Question about the Lecture "language model and sequence generation"

in the Lecture we saw the model with multi units and the input for the first unit for example is X<0> wich is zeros vector, so How this unit can expect that the output is “cats” word without any meaningful input??!, and for the others units, each unit has the input wich is the true output from the previous unit, how the second unit will expect that the second word is “averages” word and the only two inputs of it are the activation value of the previous unit and the true output of the previous unit?! without any related input for “averages” word?!
can you please help me understanding?

Getting meaningful and useful output only happens after you have trained the model on a large corpus of input data, right? So it has learned patterns of what sequences are more likely than others. That learning is expressed in the various weights that are used in the model.

Also note that the “hidden state” gets updated and is not deterministic, but based on what it has seen recently.

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Thanks you for replying!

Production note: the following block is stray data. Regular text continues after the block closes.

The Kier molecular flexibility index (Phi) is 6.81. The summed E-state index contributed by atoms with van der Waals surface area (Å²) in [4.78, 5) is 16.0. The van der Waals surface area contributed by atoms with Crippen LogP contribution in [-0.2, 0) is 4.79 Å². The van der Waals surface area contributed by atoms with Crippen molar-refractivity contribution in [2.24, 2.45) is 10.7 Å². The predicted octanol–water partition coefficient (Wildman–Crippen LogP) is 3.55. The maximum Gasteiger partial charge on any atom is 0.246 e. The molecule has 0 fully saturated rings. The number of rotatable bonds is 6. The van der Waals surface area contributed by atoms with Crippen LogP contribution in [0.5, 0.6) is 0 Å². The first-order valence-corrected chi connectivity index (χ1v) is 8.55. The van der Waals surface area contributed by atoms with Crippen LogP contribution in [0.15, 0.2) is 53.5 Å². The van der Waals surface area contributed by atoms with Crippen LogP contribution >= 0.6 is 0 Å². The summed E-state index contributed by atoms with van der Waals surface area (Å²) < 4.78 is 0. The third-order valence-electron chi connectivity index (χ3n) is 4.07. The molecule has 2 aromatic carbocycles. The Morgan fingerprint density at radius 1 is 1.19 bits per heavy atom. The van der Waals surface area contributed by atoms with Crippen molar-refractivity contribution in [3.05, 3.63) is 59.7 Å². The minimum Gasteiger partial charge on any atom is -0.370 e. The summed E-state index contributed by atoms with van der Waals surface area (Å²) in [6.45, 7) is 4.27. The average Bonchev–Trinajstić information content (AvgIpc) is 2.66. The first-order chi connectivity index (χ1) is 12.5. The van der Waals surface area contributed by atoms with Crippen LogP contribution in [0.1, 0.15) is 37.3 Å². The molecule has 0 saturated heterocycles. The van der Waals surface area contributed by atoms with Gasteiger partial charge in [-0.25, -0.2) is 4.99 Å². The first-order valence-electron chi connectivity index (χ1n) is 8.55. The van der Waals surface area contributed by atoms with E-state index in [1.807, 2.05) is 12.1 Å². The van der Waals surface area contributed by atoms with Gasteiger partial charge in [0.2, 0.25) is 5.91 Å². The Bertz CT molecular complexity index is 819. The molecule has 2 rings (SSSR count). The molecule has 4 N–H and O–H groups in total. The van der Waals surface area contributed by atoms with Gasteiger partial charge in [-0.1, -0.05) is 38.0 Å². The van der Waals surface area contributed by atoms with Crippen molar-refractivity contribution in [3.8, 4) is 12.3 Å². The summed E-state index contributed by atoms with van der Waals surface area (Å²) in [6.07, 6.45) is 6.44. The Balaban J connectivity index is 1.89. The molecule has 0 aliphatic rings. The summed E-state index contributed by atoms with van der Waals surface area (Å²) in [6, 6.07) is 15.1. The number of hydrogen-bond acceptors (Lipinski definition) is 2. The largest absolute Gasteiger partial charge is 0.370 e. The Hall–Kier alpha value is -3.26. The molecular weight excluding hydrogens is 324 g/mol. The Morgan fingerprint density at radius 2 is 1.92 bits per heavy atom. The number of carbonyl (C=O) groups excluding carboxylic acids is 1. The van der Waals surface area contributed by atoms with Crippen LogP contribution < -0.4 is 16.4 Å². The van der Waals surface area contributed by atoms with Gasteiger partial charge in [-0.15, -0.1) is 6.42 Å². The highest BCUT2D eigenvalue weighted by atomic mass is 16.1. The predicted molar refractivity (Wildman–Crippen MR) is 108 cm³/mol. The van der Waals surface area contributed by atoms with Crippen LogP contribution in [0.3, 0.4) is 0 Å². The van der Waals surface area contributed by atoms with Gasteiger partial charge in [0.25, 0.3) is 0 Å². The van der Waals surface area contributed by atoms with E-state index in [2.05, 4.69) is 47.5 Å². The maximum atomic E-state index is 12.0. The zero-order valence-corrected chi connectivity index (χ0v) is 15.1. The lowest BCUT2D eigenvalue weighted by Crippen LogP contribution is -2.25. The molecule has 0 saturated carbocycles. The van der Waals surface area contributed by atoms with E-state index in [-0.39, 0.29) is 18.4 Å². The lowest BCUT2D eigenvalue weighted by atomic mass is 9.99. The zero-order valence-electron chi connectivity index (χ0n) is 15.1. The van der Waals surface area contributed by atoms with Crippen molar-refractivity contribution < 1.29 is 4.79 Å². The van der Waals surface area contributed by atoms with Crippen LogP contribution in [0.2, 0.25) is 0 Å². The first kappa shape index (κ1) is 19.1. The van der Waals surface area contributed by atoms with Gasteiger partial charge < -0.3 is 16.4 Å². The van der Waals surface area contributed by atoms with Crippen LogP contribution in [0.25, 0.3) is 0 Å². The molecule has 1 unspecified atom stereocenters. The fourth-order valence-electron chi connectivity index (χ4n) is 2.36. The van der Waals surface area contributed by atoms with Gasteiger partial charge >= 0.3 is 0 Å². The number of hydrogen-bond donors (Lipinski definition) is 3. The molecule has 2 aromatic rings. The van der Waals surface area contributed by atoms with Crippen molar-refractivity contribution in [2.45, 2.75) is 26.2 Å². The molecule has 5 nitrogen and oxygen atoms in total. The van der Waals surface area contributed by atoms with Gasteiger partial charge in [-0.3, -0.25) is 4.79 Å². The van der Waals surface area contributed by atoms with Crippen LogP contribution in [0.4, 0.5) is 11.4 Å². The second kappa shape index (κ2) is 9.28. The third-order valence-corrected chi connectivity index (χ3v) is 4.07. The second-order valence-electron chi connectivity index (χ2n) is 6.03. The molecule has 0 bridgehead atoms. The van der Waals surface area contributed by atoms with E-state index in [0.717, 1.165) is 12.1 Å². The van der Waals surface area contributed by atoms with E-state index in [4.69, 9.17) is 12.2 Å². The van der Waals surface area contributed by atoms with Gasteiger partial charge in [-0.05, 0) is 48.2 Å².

but my question is about this slide, how the first unit predict that y_hat<1> is “cats” given zeros vector X<1> ?

It’s what I said above: the model is trained, so it has weights associated with both the transformation of x^{<0>} and a^{<0>} into a^{<1>} and also learned weights associated with transforming a^{<1>} into \hat{y}^{<1>}, which is a softmax output that maps to one word in the dictionary.

Note that since x^{<0>} and a^{<0>} are both all zeros in this example, it will only be the learned bias values for the hidden state computation that affect the a^{<1>} value, but it will still be non-zero and then that will be input into the computation of \hat{y}^{<1>}.

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thanks you again Mr. Paul, and sorry for annoying, but I still confused, why y^<1> should be “cats”, why shouldn’t be “Dogs” for example?!, is the model trained with an example that has output = “cats” for an input of zeros?

Prof Ng is just giving this as an example. Sure, it could be “Dogs” or “Kangaroos” for all we know. It depends on the training data. Also note that there are techniques for adding some randomness to the outputs. You’ll see an example of how to build that in when you get to the Dinosaur Name assignment, which is Assignment 2 in Week 1 here.

Maybe it would be good to just “hold that thought” and continue on through to the first two assignments and see examples of how this all works.


Thanks you Mr. Paul, I think that I got it.